Job control is a person's ability to influence what happens in their work environment, in particular to influence matters that are relevant to their personal goals. Job control may include control over work tasks, control over the work pace and physical movement, control over the social and technical environment, and freedom from supervision.

Workplace autonomy has been seen as a specialized form of the more general concept of control.[1] Workplace autonomy is the freedom of a person to determine what he or she does at work, and how.

Association with other factors

For Georges Friedmann, the quality of work depends on the employees' skills and on their capacity to control decision-making at work.[2]

Robert Blauner found that job control is closely linked with occupational prestige and job satisfaction.[3][4] Job satisfaction and job control tend to be higher for managerial and professional workers than for unskilled workers.[3]

A meta-analysis of 1986 found an association of high levels of perceived control with "high levels of job satisfaction […], commitment, involvement, performance and motivation, and low levels of physical symptoms, emotional distress, role stress, absenteeism, intent to turnover, and turnover".[5] Similarly, within the job demands–resources model it is assumed that resources such as job control counterbalance job strain and to contribute to motivation. In support of this approach, results of a 2003 study suggest that "as job demands increase, high job control is needed to limit fatigue, whereas either high job control or high job social support is needed to enhance intrinsic work motivation".[6]

Increasing job control is an intervention shown to help counteract exhaustion and cynicism in the workplace, which are two symptoms of occupational burnout.[7]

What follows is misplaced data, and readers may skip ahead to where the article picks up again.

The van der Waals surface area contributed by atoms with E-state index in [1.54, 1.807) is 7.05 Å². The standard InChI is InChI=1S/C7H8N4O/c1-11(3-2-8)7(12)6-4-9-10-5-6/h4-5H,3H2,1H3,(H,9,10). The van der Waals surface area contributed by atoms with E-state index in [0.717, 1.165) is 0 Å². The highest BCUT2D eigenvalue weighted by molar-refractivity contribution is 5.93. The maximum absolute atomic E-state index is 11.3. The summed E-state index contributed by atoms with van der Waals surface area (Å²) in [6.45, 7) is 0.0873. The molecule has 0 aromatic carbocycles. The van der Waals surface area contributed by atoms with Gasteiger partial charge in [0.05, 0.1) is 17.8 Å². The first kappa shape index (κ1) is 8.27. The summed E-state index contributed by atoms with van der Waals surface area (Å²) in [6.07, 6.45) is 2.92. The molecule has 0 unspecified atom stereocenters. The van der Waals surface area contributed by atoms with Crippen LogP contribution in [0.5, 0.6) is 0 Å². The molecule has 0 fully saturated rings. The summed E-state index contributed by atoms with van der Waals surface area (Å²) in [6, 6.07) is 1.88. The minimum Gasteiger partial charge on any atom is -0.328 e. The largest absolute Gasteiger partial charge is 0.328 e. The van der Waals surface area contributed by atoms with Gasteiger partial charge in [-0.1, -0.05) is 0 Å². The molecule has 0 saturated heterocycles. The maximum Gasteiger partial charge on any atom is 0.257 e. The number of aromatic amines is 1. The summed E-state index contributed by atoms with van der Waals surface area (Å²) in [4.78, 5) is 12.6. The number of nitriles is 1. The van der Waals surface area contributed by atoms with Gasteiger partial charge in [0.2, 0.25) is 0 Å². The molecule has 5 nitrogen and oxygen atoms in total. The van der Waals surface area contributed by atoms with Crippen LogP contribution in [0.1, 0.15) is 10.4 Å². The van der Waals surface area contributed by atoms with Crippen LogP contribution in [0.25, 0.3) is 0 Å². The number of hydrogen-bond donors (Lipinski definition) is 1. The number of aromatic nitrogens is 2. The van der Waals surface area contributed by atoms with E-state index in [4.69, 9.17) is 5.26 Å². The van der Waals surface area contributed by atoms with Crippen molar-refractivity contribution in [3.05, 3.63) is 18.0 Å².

Job control has also been linked to the meaningfulness and the manageability components of salutogenesis.[8]

See also


  1. ^ Ganster, Daniel. "Autonomy and Control". ILO. Archived from the original on 2015-03-13. Retrieved 2015-03-12.
  2. ^ Gallie, Duncan (2012). "Skills, Job Control and the Quality of Work: The Evidence from Britain, Geary Lecture 2012" (PDF). The Economic and Social Review. 43 (3, Autumn): 325–341. Archived from the original (PDF) on 2017-02-06. Retrieved 2015-03-12.
  3. ^ a b Hollowell, Peter G (8 October 2013). Lorry Driver Ils 154. Taylor & Francis. pp. 85–86. ISBN 978-1-136-25290-7.
  4. ^ Dunkerley, David (2 May 2013). The Foreman. Routledge. p. 69. ISBN 978-1-135-93217-6.
  5. ^ Spector, Paul E. (1986). "Perceived Control by Employees: A Meta-Analysis of Studies Concerning Autonomy and Participation at Work". Human Relations. 39 (11): 1005–1016. doi:10.1177/001872678603901104.
  6. ^ van Yperen, Nico W.; Hagedoorn, Mariët (2003). "Do high job demands increase intrinsic motivation or fatigue or both? The role of job control and social support". Academy of Management Journal. 46 (3): 339–348. CiteSeerX doi:10.2307/30040627. JSTOR 30040627.
  7. ^ Hatinen, M.; Kinnunen, U.; Pekkonen, M.; Kalimo, R. (2007). "Comparing two burnout interventions: Perceived job control mediates decreases in burnout". International Journal of Stress Management. 14 (3): 227–248. doi:10.1037/1072-5245.14.3.227.
  8. ^ Georg F. Bauer; Gregor J. Jenny (1 July 2013). Salutogenic organizations and change: The concepts behind organizational health intervention research. Springer Science & Business Media. p. 81. ISBN 978-94-007-6470-5. Archived from the original on 3 April 2017. Retrieved 2 April 2017.